Film producer Bemis Co. Inc. has taken the first of several planned steps to expand business outside the United States by purchasing a majority share in a large Mexican packaging plant.
The company has bought a 51 percent stake in a Tultitlan, Mexico, facility that had been owned by Masterpak SA de CV. The facility extrudes, converts, prints and laminates film for a variety of products. The remaining share of the facility was bought by a Monterrey, Mexico, holding company owned by the Martin Alba family, said Bemis spokeswoman Melanie Miller.
Minneapolis-based Bemis has two other joint ventures in Mexico that serve the paper packaging and pressure-sensitive materials markets. But outside of a 45 percent stake in a facility in Sao Paulo, Brazil, Bemis had little film business in Latin America, Miller said.
``They haven't had much presence in Latin America compared to some [competitors] like Sealed Air [Corp.] and Avery Dennison [Corp.],'' said equity analyst Ghansham Panjabi of New York-based Lehman Bros. ``It's a good geographic fit. The market in Mexico is developing quickly and becoming more sophisticated in every area.''
The Tuititlan plant has about 300 workers and extrudes film for dry foods, personal-care products, pharmaceuticals and baked goods. The facility recorded sales of about $35 million last year.
Masterpak is owned by Cydsa SA de CV, a large, publicly held chemicals and textiles maker in Nuevo LeÃ³n, Mexico. Cydsa has struggled with its bank debt and has sold several noncore assets. In March, the company signed an agreement with its principal banks to extend debt payments of $192.6 million and update financial commitments. At the time, the company said it would look for other opportunities to increase cash flow.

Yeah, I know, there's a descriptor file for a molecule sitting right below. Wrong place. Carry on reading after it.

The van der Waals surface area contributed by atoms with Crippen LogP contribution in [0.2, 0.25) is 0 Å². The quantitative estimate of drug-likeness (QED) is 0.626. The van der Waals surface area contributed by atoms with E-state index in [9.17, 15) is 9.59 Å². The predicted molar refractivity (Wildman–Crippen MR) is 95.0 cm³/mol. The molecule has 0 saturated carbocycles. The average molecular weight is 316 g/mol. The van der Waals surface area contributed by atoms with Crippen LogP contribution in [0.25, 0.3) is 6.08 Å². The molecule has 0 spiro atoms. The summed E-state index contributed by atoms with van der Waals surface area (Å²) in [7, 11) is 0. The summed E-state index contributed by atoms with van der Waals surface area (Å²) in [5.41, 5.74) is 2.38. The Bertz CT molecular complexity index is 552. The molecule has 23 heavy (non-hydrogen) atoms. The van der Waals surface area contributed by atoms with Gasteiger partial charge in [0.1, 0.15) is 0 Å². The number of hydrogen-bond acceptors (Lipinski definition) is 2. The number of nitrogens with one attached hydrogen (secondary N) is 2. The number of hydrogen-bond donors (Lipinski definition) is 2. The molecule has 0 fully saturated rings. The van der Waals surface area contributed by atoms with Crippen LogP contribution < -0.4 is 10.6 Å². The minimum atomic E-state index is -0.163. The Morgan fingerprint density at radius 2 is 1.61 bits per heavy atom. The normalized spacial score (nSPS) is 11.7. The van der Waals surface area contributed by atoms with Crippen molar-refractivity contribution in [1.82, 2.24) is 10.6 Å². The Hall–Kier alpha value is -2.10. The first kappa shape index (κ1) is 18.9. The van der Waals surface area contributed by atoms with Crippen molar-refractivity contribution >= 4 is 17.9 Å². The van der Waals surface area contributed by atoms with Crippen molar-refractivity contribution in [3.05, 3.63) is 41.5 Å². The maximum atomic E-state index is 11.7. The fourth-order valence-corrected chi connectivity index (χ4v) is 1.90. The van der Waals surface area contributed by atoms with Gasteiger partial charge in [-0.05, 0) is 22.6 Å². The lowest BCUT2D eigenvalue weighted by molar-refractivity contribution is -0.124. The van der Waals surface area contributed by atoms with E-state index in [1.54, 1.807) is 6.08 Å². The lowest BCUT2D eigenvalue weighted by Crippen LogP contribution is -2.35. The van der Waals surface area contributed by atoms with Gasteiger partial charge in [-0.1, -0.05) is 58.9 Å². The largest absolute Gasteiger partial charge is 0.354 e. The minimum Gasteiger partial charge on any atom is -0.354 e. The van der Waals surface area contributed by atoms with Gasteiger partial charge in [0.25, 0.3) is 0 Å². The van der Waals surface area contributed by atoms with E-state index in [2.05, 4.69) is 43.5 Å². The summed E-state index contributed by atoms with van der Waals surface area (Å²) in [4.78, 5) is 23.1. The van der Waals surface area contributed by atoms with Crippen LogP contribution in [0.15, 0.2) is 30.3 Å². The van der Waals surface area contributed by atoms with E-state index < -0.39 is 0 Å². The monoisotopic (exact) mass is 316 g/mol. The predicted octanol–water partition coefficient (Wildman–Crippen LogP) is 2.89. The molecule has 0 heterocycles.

Masterpak, also based in Nuevo LeÃ³n, will continue to make biaxially oriented polypropylene film and folding cartons at other facilities.
Terms of the deal with Bemis were not disclosed, and Cydsa officials declined comment.
The plant will supply products to Mexico, Bemis President and Chief Executive Officer Jeffrey Curler said in a news release.
The company is looking at Europe as the next spot for expansion, Miller said.
With the growth of the euro as a common currency, many European companies have begun to ship products to neighboring countries, she said. That opens opportunities to provide a higher volume of film on the continent, Miller said.
``It is not quite so national anymore,'' she said. ``It used to be that that a French bakery would buy packaging from a French company and a German bakery from a German company. Now, we're seeing sales throughout Europe, and there's more need for distributors of higher quality [film] that can add to shelf life.''
Less than 20 percent of Bemis' sales come from outside North America, Panjabi said. ``They have great technology, and the challenge is finding the right opportunities overseas to leverage it,'' he said.
Bemis recorded sales of $2.6 billion last year, with more than 80 percent of that coming from its flexible packaging segment. The company ranked first on Plastics News' listing of North American film and sheet extruders for the 2002 fiscal year.